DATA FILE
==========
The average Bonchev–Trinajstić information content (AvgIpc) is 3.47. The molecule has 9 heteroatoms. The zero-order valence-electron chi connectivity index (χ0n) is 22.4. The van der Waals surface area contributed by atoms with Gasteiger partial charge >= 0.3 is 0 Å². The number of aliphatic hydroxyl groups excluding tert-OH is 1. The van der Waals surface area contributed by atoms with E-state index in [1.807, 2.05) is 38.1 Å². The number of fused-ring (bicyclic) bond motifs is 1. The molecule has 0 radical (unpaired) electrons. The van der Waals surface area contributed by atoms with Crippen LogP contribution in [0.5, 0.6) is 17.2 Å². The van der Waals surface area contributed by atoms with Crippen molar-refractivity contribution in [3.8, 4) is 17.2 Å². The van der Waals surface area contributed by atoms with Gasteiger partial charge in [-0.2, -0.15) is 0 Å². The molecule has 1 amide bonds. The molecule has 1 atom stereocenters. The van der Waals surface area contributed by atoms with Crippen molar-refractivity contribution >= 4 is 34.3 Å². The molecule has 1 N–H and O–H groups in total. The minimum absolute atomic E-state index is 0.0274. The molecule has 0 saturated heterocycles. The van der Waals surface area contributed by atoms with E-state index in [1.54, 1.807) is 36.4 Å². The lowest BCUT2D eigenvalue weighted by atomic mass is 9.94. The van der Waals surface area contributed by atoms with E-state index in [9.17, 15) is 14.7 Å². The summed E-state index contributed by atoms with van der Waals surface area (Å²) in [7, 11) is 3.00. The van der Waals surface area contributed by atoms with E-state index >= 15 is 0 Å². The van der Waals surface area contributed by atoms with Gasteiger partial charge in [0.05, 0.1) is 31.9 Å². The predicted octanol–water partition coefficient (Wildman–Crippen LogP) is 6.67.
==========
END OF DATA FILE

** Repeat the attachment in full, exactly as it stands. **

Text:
The average Bonchev–Trinajstić information content (AvgIpc) is 3.47. The molecule has 9 heteroatoms. The zero-order valence-electron chi connectivity index (χ0n) is 22.4. The van der Waals surface area contributed by atoms with Gasteiger partial charge >= 0.3 is 0 Å². The number of aliphatic hydroxyl groups excluding tert-OH is 1. The van der Waals surface area contributed by atoms with E-state index in [1.807, 2.05) is 38.1 Å². The number of fused-ring (bicyclic) bond motifs is 1. The molecule has 0 radical (unpaired) electrons. The van der Waals surface area contributed by atoms with Crippen LogP contribution in [0.5, 0.6) is 17.2 Å². The van der Waals surface area contributed by atoms with Crippen molar-refractivity contribution in [3.8, 4) is 17.2 Å². The van der Waals surface area contributed by atoms with Gasteiger partial charge in [-0.2, -0.15) is 0 Å². The molecule has 1 amide bonds. The molecule has 1 atom stereocenters. The van der Waals surface area contributed by atoms with Crippen molar-refractivity contribution >= 4 is 34.3 Å². The molecule has 1 N–H and O–H groups in total. The minimum absolute atomic E-state index is 0.0274. The molecule has 0 saturated heterocycles. The van der Waals surface area contributed by atoms with E-state index in [1.54, 1.807) is 36.4 Å². The lowest BCUT2D eigenvalue weighted by atomic mass is 9.94. The van der Waals surface area contributed by atoms with E-state index in [9.17, 15) is 14.7 Å². The summed E-state index contributed by atoms with van der Waals surface area (Å²) in [7, 11) is 3.00. The van der Waals surface area contributed by atoms with E-state index >= 15 is 0 Å². The van der Waals surface area contributed by atoms with Gasteiger partial charge in [0.05, 0.1) is 31.9 Å². The predicted octanol–water partition coefficient (Wildman–Crippen LogP) is 6.67.